Despite the aforementioned Tokyo exodus, which arose organically, the government still wants to use tax money to promote housing sales. A recent article on Asahi Shimbun’s Ronza pointed out that the mortgage tax cut, for which the government spent about ¥800 billion in 2019, is actually regressive under the current emergency and offers very little in terms of economic stimulus.

Housing policy since 1980 has centered on promoting home ownership at the expense of rental housing, in particular public housing, which is very limited. Depending on the region, low income people usually wait years to get into public housing after they qualify. What’s ironic about this situation is that there are now around 8.5 million vacant homes in Japan, of which about half are rental properties. Rather than spend tax money on the promotion of new house construction and sales, why not use at least some of it to convert these empty units into affordable rental housing?

The welfare ministry has realized that renters are more vulnerable to the recessionary conditions caused by the pandemic, and, under pressure from support groups, is extending emergency housing benefits for low income tenants for another three months. The measure provides rent relief of up to ¥53,700 a month for a qualified single-person household and up to ¥64,000 a month for a two-person household.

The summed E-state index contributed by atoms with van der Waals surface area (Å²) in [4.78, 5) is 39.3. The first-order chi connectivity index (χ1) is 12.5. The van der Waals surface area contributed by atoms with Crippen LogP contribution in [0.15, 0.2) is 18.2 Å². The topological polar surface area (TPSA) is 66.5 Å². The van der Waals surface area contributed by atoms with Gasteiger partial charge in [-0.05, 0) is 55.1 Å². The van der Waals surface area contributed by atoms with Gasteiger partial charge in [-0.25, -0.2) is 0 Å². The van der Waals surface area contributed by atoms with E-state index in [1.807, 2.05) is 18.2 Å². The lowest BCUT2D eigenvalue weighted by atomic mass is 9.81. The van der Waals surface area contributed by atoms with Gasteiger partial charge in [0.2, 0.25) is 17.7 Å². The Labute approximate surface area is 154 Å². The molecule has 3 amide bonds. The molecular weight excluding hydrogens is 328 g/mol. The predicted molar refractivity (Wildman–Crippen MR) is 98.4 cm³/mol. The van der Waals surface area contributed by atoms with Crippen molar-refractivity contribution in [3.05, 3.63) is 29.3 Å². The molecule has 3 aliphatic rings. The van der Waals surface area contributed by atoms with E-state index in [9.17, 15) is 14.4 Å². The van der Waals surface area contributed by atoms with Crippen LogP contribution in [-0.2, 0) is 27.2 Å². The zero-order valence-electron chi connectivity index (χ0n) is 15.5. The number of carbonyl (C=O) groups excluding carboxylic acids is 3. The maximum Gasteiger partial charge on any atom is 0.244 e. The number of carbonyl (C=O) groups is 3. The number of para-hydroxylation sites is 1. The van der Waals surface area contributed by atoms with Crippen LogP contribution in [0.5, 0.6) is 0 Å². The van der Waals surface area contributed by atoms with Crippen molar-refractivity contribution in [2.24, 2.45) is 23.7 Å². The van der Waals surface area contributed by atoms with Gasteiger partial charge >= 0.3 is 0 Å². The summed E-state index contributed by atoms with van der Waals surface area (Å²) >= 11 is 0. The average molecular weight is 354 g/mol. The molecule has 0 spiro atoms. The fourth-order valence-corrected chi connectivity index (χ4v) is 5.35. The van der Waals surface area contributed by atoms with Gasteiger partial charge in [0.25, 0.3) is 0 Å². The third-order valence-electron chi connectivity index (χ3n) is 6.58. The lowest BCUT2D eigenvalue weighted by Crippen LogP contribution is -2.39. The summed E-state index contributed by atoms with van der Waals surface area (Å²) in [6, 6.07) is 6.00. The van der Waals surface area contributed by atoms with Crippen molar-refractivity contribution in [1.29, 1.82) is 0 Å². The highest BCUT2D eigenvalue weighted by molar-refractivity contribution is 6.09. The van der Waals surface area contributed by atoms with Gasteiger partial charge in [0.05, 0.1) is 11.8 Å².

This money is paid directly to the landlord, which means that if the landlord agrees to accept the subsidy, the tenant has to make up any difference. If the tenant doesn’t have the difference, then the landlord can declare it as a loss on their income tax return, but, of course, the landlord could refuse the subsidy and demand a delinquent tenant leave the property. The relevant authorities started providing these benefits last April for three months at a time, renewable twice for up to nine months. Now they can be renewed for a third time.

These rent subsidies were always available, but before April they were limited to people who had lost employment or whose businesses had closed for some reason. After COVID-19 materialized, conditions for receiving the benefits were relaxed. According to rental housing periodical Zenkoku Chintai Jutaku Shimbun, the number of people that received the benefits between April and September in 2020 was around 26 times the number that received them during the entire 2019 fiscal year.

If the current economic situation continues after March and the emergency benefits are not extended again, some renters may end up out on the street. Local governments such as Tokyo’s have implemented temporary measures to address increased homelessness brought about by the pandemic, but, according to poverty specialist Karin Amamiya, no government body has done a proper survey to estimate the scale of the problem. Even unemployment figures are unreliable. On her blog, Amamiya writes that without a proper study, it’s impossible to implement effective anti-poverty policies. Potential home buyers can count on the government to help them even when they don’t need it, but those whose housing situation is precarious at best receive little attention.

See www.philipbrasor.com for addenda to Media Mix contributions.